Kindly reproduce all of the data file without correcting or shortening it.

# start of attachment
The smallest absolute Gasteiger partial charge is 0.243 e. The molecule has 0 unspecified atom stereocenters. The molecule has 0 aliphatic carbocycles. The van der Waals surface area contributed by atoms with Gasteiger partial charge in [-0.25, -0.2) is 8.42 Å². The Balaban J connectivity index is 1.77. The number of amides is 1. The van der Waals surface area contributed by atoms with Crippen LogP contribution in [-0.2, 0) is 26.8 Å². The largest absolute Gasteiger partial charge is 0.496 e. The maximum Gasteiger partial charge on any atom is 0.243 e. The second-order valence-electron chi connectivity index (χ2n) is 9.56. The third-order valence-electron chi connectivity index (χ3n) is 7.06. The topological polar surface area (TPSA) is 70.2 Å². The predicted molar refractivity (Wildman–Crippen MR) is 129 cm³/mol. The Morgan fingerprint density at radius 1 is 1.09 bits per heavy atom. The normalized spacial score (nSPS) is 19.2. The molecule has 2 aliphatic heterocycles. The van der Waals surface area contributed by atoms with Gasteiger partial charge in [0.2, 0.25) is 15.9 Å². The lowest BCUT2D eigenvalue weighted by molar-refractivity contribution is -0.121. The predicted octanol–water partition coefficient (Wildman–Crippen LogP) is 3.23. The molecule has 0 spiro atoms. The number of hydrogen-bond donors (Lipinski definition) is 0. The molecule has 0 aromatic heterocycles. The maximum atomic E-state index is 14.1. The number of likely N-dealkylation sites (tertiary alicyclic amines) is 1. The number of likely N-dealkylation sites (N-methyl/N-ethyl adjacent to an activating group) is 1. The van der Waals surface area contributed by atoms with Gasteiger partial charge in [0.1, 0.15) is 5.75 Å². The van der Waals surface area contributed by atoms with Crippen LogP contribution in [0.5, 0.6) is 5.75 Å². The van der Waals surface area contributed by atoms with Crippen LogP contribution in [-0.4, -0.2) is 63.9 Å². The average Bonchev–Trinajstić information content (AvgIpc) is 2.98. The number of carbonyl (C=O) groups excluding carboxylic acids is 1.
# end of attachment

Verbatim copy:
The smallest absolute Gasteiger partial charge is 0.243 e. The molecule has 0 unspecified atom stereocenters. The molecule has 0 aliphatic carbocycles. The van der Waals surface area contributed by atoms with Gasteiger partial charge in [-0.25, -0.2) is 8.42 Å². The Balaban J connectivity index is 1.77. The number of amides is 1. The van der Waals surface area contributed by atoms with Crippen LogP contribution in [-0.2, 0) is 26.8 Å². The largest absolute Gasteiger partial charge is 0.496 e. The maximum Gasteiger partial charge on any atom is 0.243 e. The second-order valence-electron chi connectivity index (χ2n) is 9.56. The third-order valence-electron chi connectivity index (χ3n) is 7.06. The topological polar surface area (TPSA) is 70.2 Å². The predicted molar refractivity (Wildman–Crippen MR) is 129 cm³/mol. The Morgan fingerprint density at radius 1 is 1.09 bits per heavy atom. The normalized spacial score (nSPS) is 19.2. The molecule has 2 aliphatic heterocycles. The van der Waals surface area contributed by atoms with Gasteiger partial charge in [0.2, 0.25) is 15.9 Å². The lowest BCUT2D eigenvalue weighted by molar-refractivity contribution is -0.121. The predicted octanol–water partition coefficient (Wildman–Crippen LogP) is 3.23. The molecule has 0 spiro atoms. The number of hydrogen-bond donors (Lipinski definition) is 0. The molecule has 0 aromatic heterocycles. The maximum atomic E-state index is 14.1. The number of likely N-dealkylation sites (tertiary alicyclic amines) is 1. The number of likely N-dealkylation sites (N-methyl/N-ethyl adjacent to an activating group) is 1. The van der Waals surface area contributed by atoms with Gasteiger partial charge in [0.1, 0.15) is 5.75 Å². The van der Waals surface area contributed by atoms with Crippen LogP contribution in [0.5, 0.6) is 5.75 Å². The van der Waals surface area contributed by atoms with Crippen LogP contribution in [-0.4, -0.2) is 63.9 Å². The average Bonchev–Trinajstić information content (AvgIpc) is 2.98. The number of carbonyl (C=O) groups excluding carboxylic acids is 1.